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Cryptomeria japonica: Japanese Cedar1

Edward F. Gilman and Dennis G. Watson 2


The tree keeps a billowy pyramidal form on one central trunk until close to maturity when the crown opens up into an irregular, narrow oval. It will reach a height of about 50 feet and spread about 20 feet. Old specimens can develop trunks to 3 feet in diameter. The reddish-brown bark is ornamental, peeling off in long strips, and is the most pronounced characteristic on old trees. The foliage will become bronzed during the winter but greens up again in spring. Branches usually persist on the tree with old specimens branched to the ground.

Figure 1. Middle-aged Cryptomeria japonica: japanese cedar.
Figure 1.  Middle-aged Cryptomeria japonica: japanese cedar.
Credit: Ed Gilman, UF/IFAS

General Information

Scientific name: Cryptomeria japonica
Pronunciation: krip-toe-MEER-ee-uh juh-PAWN-ih-kuh
Common name(s): Japanese cedar
Family: Taxodiaceae
USDA hardiness zones: 6A through 8B (Fig. 2)
Origin: not native to North America
Invasive potential: little invasive potential
Uses: screen; street without sidewalk; specimen; parking lot island 100–200 sq ft; parking lot island > 200 sq ft; tree lawn 4–6 feet wide; tree lawn > 6 ft wide; urban tolerant; highway median; Bonsai; parking lot island < 100 sq ft
Availability: not native to North America

Figure 2. Range
Figure 2.  Range


Height: 40 to 60 feet
Spread: 15 to 20 feet
Crown uniformity: symmetrical
Crown shape: pyramidal, oval
Crown density: dense
Growth rate: slow
Texture: fine


Leaf arrangement: spiral (Fig. 3)
Leaf type: simple
Leaf margin: entire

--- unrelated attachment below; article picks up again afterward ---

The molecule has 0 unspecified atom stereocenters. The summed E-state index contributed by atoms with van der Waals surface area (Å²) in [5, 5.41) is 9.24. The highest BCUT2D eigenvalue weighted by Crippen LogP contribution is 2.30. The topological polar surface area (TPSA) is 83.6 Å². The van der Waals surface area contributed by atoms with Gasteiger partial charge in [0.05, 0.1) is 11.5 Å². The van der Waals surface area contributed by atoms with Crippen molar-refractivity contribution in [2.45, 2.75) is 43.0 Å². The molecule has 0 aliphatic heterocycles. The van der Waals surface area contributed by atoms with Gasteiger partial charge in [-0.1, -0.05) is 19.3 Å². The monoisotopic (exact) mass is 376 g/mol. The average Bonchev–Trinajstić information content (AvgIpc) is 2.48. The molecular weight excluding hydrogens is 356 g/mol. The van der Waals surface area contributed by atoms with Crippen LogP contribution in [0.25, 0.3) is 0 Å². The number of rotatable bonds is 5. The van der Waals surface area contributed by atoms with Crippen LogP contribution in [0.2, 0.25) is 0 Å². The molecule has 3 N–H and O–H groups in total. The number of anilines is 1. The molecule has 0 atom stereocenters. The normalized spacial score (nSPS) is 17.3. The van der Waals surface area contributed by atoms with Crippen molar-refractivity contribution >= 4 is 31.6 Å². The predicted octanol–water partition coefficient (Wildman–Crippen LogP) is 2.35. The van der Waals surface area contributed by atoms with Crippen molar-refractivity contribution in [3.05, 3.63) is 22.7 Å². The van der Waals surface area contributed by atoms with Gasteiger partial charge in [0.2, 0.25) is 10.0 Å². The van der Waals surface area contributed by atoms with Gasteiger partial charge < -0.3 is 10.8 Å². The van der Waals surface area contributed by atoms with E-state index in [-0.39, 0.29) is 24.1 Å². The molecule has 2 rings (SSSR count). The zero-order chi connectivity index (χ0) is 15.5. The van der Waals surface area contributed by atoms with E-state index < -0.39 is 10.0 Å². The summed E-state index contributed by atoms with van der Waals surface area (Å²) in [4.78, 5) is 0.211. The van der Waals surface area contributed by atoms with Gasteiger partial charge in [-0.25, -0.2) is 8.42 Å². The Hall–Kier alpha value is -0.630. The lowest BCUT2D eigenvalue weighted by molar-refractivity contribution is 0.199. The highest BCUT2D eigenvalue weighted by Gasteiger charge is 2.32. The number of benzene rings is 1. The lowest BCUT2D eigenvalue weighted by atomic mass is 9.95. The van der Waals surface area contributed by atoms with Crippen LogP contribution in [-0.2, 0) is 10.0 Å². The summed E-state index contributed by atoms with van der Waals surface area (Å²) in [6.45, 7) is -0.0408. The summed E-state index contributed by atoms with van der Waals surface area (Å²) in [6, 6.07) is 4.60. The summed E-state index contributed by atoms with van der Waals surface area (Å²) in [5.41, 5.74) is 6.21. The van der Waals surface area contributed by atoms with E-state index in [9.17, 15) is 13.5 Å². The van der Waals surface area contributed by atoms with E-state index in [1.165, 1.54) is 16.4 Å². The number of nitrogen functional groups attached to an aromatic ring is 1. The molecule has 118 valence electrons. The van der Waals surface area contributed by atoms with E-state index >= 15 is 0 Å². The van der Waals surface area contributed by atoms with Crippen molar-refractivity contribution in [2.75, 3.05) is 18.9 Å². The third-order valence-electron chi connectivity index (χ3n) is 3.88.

Leaf shape: awl-like
Leaf venation: none, or difficult to see
Leaf type and persistence: evergreen
Leaf blade length: less than 2 inches
Leaf color: green
Fall color: copper
Fall characteristic: not showy

Figure 3. Foliage
Figure 3.  Foliage


Flower color: unknown
Flower characteristics: not showy


Fruit shape: round
Fruit length: .5 to 1 inch
Fruit covering: dry or hard
Fruit color: brown
Fruit characteristics: does not attract wildlife; not showy; fruit/leaves not a litter problem

Trunk and Branches

Trunk/bark/branches: branches droop; very showy; typically one trunk; thorns
Pruning requirement: little required
Breakage: resistant
Current year twig color: green
Current year twig thickness: medium
Wood specific gravity: unknown


Light requirement: full sun
Soil tolerances: clay; sand; loam; acidic; well-drained
Drought tolerance: high
Aerosol salt tolerance: unknown


Roots: not a problem
Winter interest: no
Outstanding tree: yes
Ozone sensitivity: unknown
Verticillium wilt susceptibility: resistant
Pest resistance: sensitive to pests/diseases

Use and Management

Provide an acid soil and protection from winter winds. Locate the tree so air circulation is good, particularly during summer to help prevent leaf blight. Best with afternoon shade in southern part of its range. A number of cultivars are available varying in growth habit and ability to hold green foliage color in the winter. Cryptomeria is tolerant of compacted soil and performs well in parking lots and other tough, urban sites with some irrigation in drought. It makes a wonderful accent, screen, or border tree for larger properties. It may grow too large for most residential landscapes. They can be planted as street trees 10 feet back from the street in residential areas to provide an elegant flavor to the neighborhood.

Propagation is by cuttings which root slowly or by seed which germinates slowly.

'Yoshino' holds green foliage color in the winter. 'Elegans' grows to 15 feet tall.


Mites can infest the foliage.


Leaf blight and leaf spot are two problems. Leaf blight often causes much of the interior foliage to brown, creating an unsightly specimen. Fungicide sprays help prevent the disease, as does placing the tree so it receives early morning sun to dry the foliage. Keep the foliage as dry as possible.


1. This document is ENH376, one of a series of the Environmental Horticulture Department, UF/IFAS Extension. Original publication date November 1993. Reviewed June 2014. Visit the EDIS website at
2. Edward F. Gilman, professor, Environmental Horticulture Department; Dennis G. Watson, former associate professor, Agricultural Engineering Department, UF/IFAS Extension, Gainesville FL 32611.

Publication #ENH376

Release Date:June 16, 2014

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